He merged with SSG in 2012. Burkhardt is now the agent for 25 players. Success has not allowed for lengthy vacations, the ability to RSVP for weddings or dinners, or even to shun some of the work load and let the staff handle it. His time and energy devoted to work is almost compulsive. He wants to be involved in every decision about his clients from the contract, to the marketing, public relations, endorsements and major life decisions. He makes a call list of the clients he has spoken to that day and even notes the time of the call.
His wife says he sleeps with his phone right at his side and that even during attempts to rest it dings, buzzes or vibrates every minute.
“I always tell him, I don’t see how your body doesn’t shut down,” she said. “I don’t know anybody like him. It’s not normal to be so on all the time. He doesn’t turn off.”
“The balance is the hardest thing in my life right now,” Burkhardt said of his home life. “The boundary is that we’re on. We don’t have any set rules. I know when something is serious, I’ve got to commit to this date through hell or high water. Sometimes you’ve still got to cancel and work through those situations. It’s hard.”
“At home, he’s just dad or he’s just a husband,” Kari said. “He’s really caring, he’s got a beautiful heart. It’s just funny. He has two different sides because he gets on the phone and he’s very aggressive and he can negotiate and be firm. He’s good at turning that off.”
Working to develop the type of trust and bond Burkhardt seeks with his clients is a 24/7 effort. He not only deals with the clients but their family members, girlfriends, wives, or the entourage of friends.
“Their influential so it’s a leak in the system. I don’t like any leaks,” Burkhardt said. “Leaks lead to breaking of dams and then you’re out of football. I talk to my guys and we prepare. ‘Who are your friends? Whose on your team? What’s their role?’ ”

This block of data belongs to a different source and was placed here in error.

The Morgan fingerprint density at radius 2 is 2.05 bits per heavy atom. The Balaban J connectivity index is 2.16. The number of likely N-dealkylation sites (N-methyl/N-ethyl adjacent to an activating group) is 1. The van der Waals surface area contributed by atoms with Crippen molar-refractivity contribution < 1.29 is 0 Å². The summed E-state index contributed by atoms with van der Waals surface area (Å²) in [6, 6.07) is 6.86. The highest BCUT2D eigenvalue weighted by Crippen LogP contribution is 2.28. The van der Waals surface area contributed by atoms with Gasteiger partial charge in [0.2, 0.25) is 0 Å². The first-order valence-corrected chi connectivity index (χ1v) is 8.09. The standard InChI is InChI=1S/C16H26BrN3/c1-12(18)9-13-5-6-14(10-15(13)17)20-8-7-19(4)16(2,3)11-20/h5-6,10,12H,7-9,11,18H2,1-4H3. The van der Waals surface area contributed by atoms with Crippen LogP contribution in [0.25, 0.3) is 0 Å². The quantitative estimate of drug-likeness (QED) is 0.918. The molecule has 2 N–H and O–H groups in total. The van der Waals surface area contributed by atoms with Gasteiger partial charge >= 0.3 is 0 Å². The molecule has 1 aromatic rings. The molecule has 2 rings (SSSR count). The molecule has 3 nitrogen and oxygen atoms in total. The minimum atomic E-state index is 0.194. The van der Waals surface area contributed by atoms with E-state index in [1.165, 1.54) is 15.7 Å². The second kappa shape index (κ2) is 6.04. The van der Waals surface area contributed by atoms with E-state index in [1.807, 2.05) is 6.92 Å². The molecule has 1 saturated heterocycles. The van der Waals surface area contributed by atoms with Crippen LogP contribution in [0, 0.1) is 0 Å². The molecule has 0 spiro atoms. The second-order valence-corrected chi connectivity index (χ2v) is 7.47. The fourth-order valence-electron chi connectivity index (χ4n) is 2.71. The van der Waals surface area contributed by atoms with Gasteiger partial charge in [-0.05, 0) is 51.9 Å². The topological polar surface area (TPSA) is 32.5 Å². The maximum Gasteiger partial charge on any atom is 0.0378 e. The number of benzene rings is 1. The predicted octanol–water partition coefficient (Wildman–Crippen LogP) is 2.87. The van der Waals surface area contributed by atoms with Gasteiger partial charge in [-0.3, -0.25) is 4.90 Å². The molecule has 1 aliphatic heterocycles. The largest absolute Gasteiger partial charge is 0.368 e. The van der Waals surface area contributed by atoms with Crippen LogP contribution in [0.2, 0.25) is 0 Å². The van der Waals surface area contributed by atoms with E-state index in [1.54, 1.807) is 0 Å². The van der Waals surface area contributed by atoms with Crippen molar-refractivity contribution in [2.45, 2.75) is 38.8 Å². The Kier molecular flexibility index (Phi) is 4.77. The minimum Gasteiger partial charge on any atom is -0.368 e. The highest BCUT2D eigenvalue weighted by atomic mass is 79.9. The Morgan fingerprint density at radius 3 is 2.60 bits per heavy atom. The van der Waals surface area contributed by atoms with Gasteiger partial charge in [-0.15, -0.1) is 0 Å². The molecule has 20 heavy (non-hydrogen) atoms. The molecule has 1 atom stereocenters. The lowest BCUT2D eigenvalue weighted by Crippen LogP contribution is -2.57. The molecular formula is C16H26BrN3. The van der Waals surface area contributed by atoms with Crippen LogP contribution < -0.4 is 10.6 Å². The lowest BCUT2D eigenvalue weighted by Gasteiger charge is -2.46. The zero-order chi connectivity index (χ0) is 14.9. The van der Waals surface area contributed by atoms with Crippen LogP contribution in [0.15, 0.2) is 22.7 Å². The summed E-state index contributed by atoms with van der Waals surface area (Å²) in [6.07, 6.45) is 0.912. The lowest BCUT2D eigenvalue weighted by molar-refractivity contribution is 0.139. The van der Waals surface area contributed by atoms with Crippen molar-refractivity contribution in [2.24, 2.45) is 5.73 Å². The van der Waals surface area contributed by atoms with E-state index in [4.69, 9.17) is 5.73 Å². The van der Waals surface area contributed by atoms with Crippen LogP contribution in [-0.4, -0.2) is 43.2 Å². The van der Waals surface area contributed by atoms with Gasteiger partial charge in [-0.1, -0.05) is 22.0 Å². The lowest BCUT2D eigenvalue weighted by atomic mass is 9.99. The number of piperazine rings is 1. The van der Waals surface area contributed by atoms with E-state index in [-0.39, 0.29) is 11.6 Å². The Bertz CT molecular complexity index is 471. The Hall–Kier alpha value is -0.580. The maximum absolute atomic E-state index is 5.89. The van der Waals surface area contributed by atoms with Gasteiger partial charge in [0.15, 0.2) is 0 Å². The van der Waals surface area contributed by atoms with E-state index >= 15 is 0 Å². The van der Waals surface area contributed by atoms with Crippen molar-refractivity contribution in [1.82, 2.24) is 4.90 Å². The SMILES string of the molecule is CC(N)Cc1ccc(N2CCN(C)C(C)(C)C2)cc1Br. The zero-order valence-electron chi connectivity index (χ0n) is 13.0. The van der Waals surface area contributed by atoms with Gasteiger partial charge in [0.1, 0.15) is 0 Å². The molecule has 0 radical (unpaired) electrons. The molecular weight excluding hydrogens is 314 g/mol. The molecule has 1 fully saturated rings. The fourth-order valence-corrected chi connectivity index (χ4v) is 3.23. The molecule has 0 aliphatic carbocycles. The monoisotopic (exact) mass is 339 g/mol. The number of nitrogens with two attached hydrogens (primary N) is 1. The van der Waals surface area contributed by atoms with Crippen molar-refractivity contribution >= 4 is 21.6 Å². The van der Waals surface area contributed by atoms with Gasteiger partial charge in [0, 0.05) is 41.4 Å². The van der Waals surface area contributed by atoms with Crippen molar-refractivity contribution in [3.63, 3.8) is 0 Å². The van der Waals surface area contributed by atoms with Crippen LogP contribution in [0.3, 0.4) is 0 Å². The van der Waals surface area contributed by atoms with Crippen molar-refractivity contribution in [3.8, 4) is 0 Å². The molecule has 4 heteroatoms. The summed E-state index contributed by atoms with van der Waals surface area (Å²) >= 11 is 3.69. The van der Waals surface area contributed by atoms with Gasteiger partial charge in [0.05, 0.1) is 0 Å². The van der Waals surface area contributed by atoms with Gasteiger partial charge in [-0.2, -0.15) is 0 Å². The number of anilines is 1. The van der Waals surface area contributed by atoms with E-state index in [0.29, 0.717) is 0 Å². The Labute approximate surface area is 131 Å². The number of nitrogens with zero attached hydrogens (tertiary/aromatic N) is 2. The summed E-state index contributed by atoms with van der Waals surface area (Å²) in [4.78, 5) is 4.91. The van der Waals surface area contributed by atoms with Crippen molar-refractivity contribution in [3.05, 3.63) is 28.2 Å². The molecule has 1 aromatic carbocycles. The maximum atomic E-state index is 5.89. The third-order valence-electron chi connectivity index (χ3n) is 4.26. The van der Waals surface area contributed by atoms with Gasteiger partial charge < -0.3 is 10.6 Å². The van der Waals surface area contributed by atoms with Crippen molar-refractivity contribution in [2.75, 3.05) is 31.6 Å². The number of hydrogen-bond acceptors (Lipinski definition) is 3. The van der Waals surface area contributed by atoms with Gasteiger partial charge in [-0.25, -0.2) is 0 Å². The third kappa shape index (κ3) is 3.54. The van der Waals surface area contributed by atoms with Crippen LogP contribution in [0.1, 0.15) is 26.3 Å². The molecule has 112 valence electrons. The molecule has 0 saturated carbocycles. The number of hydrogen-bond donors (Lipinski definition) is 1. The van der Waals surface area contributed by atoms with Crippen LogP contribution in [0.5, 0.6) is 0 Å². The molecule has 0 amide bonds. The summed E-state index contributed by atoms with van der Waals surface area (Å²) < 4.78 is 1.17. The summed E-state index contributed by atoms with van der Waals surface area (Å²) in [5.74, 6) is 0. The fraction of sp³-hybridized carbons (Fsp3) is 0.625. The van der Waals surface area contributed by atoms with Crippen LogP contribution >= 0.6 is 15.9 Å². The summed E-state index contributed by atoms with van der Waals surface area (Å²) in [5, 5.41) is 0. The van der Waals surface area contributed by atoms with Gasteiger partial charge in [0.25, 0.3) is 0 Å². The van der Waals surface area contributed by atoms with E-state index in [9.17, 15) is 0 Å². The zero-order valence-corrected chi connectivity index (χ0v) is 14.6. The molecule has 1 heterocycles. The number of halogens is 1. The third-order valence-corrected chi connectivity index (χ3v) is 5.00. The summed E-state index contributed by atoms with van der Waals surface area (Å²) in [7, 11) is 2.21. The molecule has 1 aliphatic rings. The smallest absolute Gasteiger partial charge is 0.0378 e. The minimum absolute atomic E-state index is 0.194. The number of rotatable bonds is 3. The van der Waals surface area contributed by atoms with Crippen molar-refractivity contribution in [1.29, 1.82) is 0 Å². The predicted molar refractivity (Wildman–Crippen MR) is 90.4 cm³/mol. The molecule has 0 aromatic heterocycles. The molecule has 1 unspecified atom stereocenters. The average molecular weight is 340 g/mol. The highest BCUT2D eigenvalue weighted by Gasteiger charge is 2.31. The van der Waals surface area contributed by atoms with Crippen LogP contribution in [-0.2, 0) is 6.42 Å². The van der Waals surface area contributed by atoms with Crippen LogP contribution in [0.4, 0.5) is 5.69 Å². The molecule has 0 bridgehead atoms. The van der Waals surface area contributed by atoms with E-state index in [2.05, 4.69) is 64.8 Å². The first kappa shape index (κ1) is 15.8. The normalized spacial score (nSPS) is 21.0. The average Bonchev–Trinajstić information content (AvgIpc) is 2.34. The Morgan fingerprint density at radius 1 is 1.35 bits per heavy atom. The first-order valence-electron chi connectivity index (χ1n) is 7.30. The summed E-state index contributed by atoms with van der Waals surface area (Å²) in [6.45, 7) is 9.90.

“Someone’s always in your client’s ear going, ‘Why did your guy do this? Why didn’t your guy do that?’ I’ve touched on it. I’ve touched on two years from now and when they are going to use the franchise tag.”
The level of control he seeks is not for manipulation but protection.
“They are not going to listen to you until you build the trust. So it’s like with our draft class, new clients, I go out and if my guys are training in San Diego, I’m there for a week. I’m sharing a hotel room with them just to say, ‘Who are you texting? Why are you texting?’ Just everything in their life, I feel like I should know about.”
He refers often to a 101 point plan he works through with clients.
“We go through every hypothetical you could have. Every minute detail. Girlfriends, wills and trusts, marketing, why we’re not going to start a website for you now. How we’re going to handle your shoe deal.”
“We really look at the macro, the long term. What does this really look like even post career?”
Burkhardt says he wants to be the first person his clients call when things go right or wrong. There are times he admits that he has learned of some situations from the media.
“Sometimes (clients) tell me after the fact that it’s because they didn’t want to disappoint me. That’s the ultimate compliment. I’m trying to build to that point where I’m always that call but it happens.”
He says there are many times he has met with a potential client and based on attitudes or their perception of their own ability passed on the opportunity to sign them. He also stresses that he’s not in the business of telling his clients what they want to here just for the sake of retaining them. It is a point Kingsbury confirmed.
“I think he can keep it real with me and I can keep it real with him which helps because we’re not afraid to hurt each other’s feelings,” Kingsbury said. “If I needed to say something to him or if he needed to get me back in line, I think it just makes that professional relationship that much better.”
Burkhardt operates as an attorney, not talking in specifics about his clients and pausing to make sure he is protecting their best interests. He admits managing the career of a client such as Manziel is a bit different, but there is a bond and high level of trust between them.
“Don’t make them something they’re not,” he says of his clients. “I can’t cage Johnny. Johnny is a different guy. He was a brand before I ever met him, much less represented him. You want him to be himself and have that competitive fire. If I take that away and I extinguish that completely, is he the same player he was at Texas A&M?”
The strength of the bond between Burkhardt and his clients was evident at his son’s first birthday party. Some clients flew in to join the celebration with Burkhardt even asking.
“My guys believe in me and trust in me. I ride with them. You have to believe that you can get them to the top or what are you doing? You’re just taking money out of their pocket.”